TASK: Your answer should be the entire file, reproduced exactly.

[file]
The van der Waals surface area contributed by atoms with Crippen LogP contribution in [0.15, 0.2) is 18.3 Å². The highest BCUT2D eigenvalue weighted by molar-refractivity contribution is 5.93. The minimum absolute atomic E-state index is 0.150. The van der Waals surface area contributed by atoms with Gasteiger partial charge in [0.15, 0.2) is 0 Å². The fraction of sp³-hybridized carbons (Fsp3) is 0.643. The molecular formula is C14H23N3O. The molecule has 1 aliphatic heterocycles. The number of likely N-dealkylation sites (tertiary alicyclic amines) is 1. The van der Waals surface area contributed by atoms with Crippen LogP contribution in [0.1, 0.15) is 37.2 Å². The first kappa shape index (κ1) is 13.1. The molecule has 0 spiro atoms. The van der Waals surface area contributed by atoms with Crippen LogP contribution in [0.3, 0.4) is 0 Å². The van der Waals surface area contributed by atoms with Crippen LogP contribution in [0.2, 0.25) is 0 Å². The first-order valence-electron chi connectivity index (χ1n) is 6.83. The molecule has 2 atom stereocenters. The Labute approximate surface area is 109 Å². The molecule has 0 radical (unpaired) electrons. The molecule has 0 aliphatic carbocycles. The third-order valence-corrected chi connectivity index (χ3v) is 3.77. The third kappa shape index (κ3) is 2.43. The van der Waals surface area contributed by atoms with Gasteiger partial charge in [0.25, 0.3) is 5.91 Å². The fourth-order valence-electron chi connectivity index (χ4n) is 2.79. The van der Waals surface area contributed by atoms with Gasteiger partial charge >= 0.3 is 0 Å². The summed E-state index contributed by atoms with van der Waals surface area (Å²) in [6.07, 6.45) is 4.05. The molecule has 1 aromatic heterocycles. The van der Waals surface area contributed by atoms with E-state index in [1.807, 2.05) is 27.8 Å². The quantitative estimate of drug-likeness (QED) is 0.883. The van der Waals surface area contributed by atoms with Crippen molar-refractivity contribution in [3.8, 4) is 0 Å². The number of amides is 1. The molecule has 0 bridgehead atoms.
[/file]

The van der Waals surface area contributed by atoms with Crippen LogP contribution in [0.15, 0.2) is 18.3 Å². The highest BCUT2D eigenvalue weighted by molar-refractivity contribution is 5.93. The minimum absolute atomic E-state index is 0.150. The van der Waals surface area contributed by atoms with Gasteiger partial charge in [0.15, 0.2) is 0 Å². The fraction of sp³-hybridized carbons (Fsp3) is 0.643. The molecular formula is C14H23N3O. The molecule has 1 aliphatic heterocycles. The number of likely N-dealkylation sites (tertiary alicyclic amines) is 1. The van der Waals surface area contributed by atoms with Crippen LogP contribution in [0.1, 0.15) is 37.2 Å². The first kappa shape index (κ1) is 13.1. The molecule has 0 spiro atoms. The van der Waals surface area contributed by atoms with Crippen LogP contribution in [0.3, 0.4) is 0 Å². The van der Waals surface area contributed by atoms with Crippen LogP contribution in [0.2, 0.25) is 0 Å². The first-order valence-electron chi connectivity index (χ1n) is 6.83. The molecule has 2 atom stereocenters. The Labute approximate surface area is 109 Å². The molecule has 0 radical (unpaired) electrons. The molecule has 0 aliphatic carbocycles. The third-order valence-corrected chi connectivity index (χ3v) is 3.77. The third kappa shape index (κ3) is 2.43. The van der Waals surface area contributed by atoms with Gasteiger partial charge in [0.25, 0.3) is 5.91 Å². The fourth-order valence-electron chi connectivity index (χ4n) is 2.79. The van der Waals surface area contributed by atoms with Gasteiger partial charge >= 0.3 is 0 Å². The summed E-state index contributed by atoms with van der Waals surface area (Å²) in [6.07, 6.45) is 4.05. The molecule has 1 aromatic heterocycles. The van der Waals surface area contributed by atoms with E-state index in [1.807, 2.05) is 27.8 Å². The quantitative estimate of drug-likeness (QED) is 0.883. The van der Waals surface area contributed by atoms with Crippen molar-refractivity contribution in [3.8, 4) is 0 Å². The number of amides is 1. The molecule has 0 bridgehead atoms.